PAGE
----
Jacob Pritchard- 3rd Year
When I left school, I never had any intention of going to university, let alone studying law. I went to a very average state school and then went on to study a BTEC in media. For a couple of years I made promotional videos and did some online journalism, but work was drying up fast and I was struggling with anxiety and depression at the time. Before I knew it I found myself in the local job centre wondering what to do with my life. I knew I had to do something to improve my prospects. I started to at last consider the idea of higher education, however I was terrified of the potential costs. At 23 I was classed as a ‘mature student’, I had rent to pay, and a step-daughter to help provide for.
I decided to take the plunge and began a foundation degree in law with Plymouth University. I studied incredibly hard, labouring on the weekends for additional cash, and started volunteering with Citizens Advice in the limited spare time I had. A year later I applied to Exeter and was accepted on to the LLB course.
I was elated and threw myself into my studies, which were certainly more difficult than anything I had done in my previous year. I focused on time management as best I could, continuing to volunteer with Citizens Advice, however due to the Access to Exeter Bursary, I didn’t have to keep labouring on weekends. Many other students have asked me how I manage to study, volunteer, and have a good family life (with my now wife and TWO children). All I can say is that it is not easy, but it is certainly doable. You need to focus on what matters most at any period of time, after all a high first degree is great, but employers are also looking for your overall experience of the world (not just min-pupillages and vac-schemes).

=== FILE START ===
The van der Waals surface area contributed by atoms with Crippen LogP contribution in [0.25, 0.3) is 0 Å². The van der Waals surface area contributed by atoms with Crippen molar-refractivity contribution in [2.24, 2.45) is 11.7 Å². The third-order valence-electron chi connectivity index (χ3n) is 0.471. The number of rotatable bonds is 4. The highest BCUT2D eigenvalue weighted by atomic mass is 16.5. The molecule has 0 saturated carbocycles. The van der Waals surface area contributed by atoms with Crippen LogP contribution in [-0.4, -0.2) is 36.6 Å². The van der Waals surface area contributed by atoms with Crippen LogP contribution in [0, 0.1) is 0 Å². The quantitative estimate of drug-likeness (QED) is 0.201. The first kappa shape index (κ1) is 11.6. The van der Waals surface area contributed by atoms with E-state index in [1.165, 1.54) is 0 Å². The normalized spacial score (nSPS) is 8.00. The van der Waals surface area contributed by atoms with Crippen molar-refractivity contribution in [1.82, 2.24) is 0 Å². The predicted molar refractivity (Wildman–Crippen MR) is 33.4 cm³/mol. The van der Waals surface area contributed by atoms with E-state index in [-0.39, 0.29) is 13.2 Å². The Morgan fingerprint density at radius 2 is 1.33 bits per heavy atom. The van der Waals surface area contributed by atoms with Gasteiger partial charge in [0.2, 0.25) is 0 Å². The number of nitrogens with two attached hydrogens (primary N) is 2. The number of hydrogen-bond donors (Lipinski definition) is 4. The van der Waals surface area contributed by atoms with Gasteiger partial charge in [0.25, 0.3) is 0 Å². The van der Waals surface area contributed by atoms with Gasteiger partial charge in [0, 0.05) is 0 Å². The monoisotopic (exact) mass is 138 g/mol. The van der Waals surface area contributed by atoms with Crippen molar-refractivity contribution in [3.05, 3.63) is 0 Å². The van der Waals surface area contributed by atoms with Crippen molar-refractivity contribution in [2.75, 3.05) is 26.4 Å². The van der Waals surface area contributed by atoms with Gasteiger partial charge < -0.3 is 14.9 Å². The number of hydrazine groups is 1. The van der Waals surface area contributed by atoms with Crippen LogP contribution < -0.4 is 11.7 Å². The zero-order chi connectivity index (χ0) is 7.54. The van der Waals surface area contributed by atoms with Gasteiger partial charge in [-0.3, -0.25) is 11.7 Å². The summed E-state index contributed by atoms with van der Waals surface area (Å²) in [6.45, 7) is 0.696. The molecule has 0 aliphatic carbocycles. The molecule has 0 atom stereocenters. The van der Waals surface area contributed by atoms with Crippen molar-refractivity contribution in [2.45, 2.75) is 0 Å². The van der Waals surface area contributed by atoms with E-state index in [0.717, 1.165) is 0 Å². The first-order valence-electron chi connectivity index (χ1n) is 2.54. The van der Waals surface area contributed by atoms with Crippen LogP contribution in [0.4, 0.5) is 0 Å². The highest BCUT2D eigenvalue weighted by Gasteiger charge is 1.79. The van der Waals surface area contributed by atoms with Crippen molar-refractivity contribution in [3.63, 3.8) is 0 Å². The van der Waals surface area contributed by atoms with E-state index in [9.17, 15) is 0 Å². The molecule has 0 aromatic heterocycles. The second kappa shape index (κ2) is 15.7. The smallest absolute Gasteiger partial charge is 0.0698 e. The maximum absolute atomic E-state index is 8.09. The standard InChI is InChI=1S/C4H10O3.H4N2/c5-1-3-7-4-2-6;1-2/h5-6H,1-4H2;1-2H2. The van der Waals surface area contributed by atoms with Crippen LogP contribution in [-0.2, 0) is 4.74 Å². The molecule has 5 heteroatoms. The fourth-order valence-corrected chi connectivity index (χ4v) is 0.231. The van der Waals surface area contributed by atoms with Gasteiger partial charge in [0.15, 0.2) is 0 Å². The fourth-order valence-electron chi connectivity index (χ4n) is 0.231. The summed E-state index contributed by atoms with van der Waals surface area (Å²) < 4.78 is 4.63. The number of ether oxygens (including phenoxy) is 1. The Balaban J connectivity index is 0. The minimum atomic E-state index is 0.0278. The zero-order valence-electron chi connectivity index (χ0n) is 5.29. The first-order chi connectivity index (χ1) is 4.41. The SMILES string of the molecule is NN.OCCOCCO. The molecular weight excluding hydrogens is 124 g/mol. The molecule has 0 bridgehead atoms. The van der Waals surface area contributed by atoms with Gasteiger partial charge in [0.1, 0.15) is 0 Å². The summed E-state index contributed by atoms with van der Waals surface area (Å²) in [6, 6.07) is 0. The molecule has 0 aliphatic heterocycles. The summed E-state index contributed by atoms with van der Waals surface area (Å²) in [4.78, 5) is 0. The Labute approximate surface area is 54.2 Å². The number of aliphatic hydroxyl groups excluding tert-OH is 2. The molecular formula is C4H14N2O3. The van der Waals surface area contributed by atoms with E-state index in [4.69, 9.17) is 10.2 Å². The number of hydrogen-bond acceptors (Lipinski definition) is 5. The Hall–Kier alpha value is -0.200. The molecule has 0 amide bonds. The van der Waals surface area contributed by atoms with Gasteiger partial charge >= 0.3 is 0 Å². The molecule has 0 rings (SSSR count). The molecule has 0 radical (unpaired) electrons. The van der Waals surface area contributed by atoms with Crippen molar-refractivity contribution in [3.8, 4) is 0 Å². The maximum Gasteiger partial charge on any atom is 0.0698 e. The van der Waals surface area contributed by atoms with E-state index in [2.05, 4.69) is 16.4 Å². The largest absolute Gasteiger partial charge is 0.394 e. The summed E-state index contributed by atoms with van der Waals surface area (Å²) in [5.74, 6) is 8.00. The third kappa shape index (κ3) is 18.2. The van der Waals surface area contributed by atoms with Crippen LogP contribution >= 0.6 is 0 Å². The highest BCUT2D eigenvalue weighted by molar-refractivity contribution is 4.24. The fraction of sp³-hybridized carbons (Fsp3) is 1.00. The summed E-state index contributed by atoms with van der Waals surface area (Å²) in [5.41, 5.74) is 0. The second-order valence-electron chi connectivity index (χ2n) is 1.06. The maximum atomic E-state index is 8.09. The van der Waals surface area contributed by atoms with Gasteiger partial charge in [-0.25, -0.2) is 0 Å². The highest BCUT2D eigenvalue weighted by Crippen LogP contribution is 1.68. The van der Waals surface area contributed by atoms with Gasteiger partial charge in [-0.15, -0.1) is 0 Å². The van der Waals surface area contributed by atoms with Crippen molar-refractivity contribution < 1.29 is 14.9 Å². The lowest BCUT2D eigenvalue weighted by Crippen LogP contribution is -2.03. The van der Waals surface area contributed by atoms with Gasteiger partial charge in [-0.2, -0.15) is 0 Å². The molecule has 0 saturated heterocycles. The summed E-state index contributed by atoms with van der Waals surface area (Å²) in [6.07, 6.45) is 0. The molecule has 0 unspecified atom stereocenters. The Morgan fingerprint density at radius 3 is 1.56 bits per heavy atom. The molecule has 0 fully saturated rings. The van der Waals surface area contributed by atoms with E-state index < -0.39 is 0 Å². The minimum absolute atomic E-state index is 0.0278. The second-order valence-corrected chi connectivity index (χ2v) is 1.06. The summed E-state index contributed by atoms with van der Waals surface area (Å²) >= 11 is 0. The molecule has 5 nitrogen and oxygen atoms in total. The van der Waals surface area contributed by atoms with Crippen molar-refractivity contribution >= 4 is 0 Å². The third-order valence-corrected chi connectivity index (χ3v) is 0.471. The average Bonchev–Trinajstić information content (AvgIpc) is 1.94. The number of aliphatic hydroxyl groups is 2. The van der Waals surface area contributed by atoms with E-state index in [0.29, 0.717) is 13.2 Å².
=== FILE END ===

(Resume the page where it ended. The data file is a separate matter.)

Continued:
So, as I now approach the end of my degree, I am predicted a high 2.1, I have competed in national advocacy competitions, I now help train law students who come to volunteer at Citizens Advice, and am looking to practice Family Law in the South West. Those days signing on at the job centre seem pretty far away now.
For anyone wanting to study law, whatever your background, I would say this: manage your time well, study like crazy, take up every possible opportunity, and be proud of where you come from and what your experiences are. The legal profession needs REAL PEOPLE – JUST LIKE YOU!